Wild animals have been effectively banned from circuses in the UK and Ireland, following decades of campaigning by animal welfare activists.
The Wild Animals in Circuses Act 2019 came into effect in England on 20 January. Scotland and the Republic of Ireland enacted a ban in 2017, and the Welsh Assembly has just approved a ban in practice that is expected to be in force by the end of this year.
“We are immensely proud of this achievement and it’s been a long hard road,” said Freedom for Animals director Sam Threadgill. Even though there are just two circuses touring with wild animals in England he said the legislation is ‘most definitely’ needed.
He added: “The circus environment is totally insufficient for animals. They are transported for miles and miles between each pitch in cages, in confined spaces, and then when they get there are confined in small enclosures. Our investigations have found animals are trained using cruel methods such as withdrawing food and using sticks.”
Animal Defenders International (ADI), founded in 1990, has also been campaigning on this issue and its 1998 documentary The Ugliest Show on Earth shows some of the cruel conditions and methods its investigators found. In 2011, ADI evidence of Anne the elephant being repeatedly beaten was used to prosecute the owner for mistreatment.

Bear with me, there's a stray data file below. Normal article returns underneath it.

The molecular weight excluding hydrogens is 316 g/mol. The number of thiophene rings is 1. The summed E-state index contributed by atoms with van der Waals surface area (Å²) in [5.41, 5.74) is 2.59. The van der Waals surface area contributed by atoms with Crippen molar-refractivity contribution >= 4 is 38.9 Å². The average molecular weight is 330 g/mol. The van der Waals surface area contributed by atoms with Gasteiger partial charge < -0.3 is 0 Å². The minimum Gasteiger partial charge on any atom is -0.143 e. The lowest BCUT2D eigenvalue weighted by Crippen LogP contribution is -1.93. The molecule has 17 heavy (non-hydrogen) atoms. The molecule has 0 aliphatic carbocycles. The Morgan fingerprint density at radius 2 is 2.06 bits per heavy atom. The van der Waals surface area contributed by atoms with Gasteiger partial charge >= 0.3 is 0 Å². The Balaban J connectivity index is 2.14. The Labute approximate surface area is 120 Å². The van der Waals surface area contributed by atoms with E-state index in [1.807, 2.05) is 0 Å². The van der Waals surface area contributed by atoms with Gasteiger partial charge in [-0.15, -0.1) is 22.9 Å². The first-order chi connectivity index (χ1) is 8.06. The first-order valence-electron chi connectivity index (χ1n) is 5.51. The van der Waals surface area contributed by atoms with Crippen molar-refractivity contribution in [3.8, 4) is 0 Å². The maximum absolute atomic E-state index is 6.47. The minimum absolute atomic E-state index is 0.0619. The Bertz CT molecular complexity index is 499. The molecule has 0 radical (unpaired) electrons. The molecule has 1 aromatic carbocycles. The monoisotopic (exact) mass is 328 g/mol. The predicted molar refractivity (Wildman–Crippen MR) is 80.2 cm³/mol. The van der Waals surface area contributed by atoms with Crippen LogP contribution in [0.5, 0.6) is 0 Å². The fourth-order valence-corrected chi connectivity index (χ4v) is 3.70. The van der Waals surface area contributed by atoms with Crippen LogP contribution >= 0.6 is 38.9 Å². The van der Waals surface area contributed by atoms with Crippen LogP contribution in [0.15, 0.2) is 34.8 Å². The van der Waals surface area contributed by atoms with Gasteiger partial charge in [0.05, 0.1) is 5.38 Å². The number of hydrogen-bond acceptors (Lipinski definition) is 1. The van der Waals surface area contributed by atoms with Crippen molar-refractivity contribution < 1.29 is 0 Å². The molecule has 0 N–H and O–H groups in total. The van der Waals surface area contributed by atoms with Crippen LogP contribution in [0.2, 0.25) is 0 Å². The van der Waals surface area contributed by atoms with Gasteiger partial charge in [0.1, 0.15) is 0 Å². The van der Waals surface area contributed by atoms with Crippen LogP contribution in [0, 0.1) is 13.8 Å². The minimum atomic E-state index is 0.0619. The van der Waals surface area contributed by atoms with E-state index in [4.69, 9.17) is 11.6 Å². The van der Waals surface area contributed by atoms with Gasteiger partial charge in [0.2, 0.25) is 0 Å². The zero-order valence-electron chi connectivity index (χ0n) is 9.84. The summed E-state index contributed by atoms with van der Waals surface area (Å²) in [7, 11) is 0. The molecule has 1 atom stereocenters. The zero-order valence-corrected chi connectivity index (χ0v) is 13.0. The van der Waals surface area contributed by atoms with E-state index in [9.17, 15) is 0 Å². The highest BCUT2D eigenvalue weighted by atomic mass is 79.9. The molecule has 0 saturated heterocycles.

Executive director Angie Greenaway said: “In all the time that the Government has been prevaricating over the past ten years more than half of the global bans have been put in place.
“It’s pretty scandalous that the Government says it’s concerned about animal welfare when it’s sat on this quite simple issue for so long. It’s been a long time coming.”
Northern Ireland does not have a ban in place, and has no immediate plans for one, but also has no circuses with wild animals. The ban in the Republic has effectively stopped circuses with wild animals touring into Northern Ireland.
Both Freedom for Animals and ADI will now focus their efforts on campaigning for a ban on the use of domestic animals in circuses, because the concerns around cruelty still apply. Freedom for Animals said it had identified ten circuses touring the UK with domesticated animals.
Threadgill said: “Our next steps with this campaign is a ban on all animals in circuses – for example there are horses displaying stereotypical behaviours of stress. Dogs being trained to ride on scooters in front of large audiences, under bright lights, will experience extreme stress.”